Hawke’s Bay Beekeepers Gather Post-Cyclone
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Two months on from Cyclone Gabrielle having its way with the east coast of the North Island, Beekeepers Hawke’s Bay have held their first post-cyclone meeting, a gathering describe as a “very sombre” affair.
While the turnout of around 20 people on April 6 was only about half of pre-cyclone meetings, the impact of Gabrielle was detailed by those present.
“You felt like crying at some of the stories,” says club president Graham Heaven.
“Some of the members are home-grown beekeepers with only a half dozen hives and they have had then wiped out completely. Yes, it was a sombre meeting.”
One member even had their house destroyed and is living in a caravan.
Heaven says the club has been heartened by an offer from Wanganui Beekeepers Club to supply some nuc colonies in spring to get club members started up again, but he expects many will decide the investment in hive equipment is simply not worth it to pursue their hobby again.
A club email to float the idea of a combined equipment order to help members start again was met with no replies.
Difficulty accessing the venue for the meeting may have contributed to the lower-than-usual turnout too, with the regular club venue of Pakowhai Community Hall in use as a civil defence base the gathering was moved up the road to an Eastern Institute of Technology training room in Napier. The club has not only seen disruption to their meeting place, but the Beekeepers Hawke’s Bay honey extraction facility in Bay View, north of Napier, also had flood waters pass through. The damage to equipment was minimal, but silt left behind took around a dozen members three hours to remove.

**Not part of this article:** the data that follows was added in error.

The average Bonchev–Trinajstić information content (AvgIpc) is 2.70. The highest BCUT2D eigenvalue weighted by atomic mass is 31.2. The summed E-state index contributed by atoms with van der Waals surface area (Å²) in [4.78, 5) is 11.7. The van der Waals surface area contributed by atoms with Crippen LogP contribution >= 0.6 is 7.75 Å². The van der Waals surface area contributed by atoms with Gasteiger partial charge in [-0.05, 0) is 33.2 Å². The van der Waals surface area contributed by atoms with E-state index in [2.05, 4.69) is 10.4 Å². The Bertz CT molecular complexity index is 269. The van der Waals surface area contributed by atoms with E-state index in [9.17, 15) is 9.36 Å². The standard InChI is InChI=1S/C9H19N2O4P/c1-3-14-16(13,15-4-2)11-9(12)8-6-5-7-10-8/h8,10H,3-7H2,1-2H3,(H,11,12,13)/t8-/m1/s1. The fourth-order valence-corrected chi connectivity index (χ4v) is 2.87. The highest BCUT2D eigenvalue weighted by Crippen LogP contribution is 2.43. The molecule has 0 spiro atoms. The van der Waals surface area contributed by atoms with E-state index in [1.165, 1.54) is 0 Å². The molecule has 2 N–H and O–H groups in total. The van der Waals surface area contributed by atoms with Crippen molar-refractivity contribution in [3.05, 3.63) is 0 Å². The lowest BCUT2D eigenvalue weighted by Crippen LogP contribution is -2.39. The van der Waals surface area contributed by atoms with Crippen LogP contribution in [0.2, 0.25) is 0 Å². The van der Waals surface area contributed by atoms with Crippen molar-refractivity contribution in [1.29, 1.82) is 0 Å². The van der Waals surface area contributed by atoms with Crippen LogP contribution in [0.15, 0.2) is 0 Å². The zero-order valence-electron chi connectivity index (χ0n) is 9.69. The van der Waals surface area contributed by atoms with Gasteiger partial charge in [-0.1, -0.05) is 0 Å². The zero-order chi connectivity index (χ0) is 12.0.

For commercial operators who have suffered losses, gaining insurance or government relief funding is proving challenging the club president reports. The Ministry for Primary Industries has made available $250,000 for beekeepers, but restrictions on what that money can be used for has limited some applications. In several cases insurance is not paying out either.
“A lot of people are in limbo while trying to claim insurance. If hives are off their property, such as for pollination, and the insurance company hasn’t been notified of the move, then it looks as if there will be no insurance,” Heaven says.
He is aware of pay-outs that have been made, but that was for equipment stored on site.
“To make matters worse, some hives didn’t actually get flooded out, but so much rain has fallen – our wettest year on record – it has made for no feed for the bees and starved hives. Sugar syrup was hard to get at one point as Farmlands had two containers’ worth contaminated.”
On top of those cyclone issues are a “non-existent mānuka honey season”, the constant threat of varroa, and honey prices putting the pinch on beekeepers. That seems enough to bring a sombre mood to any beekeeper.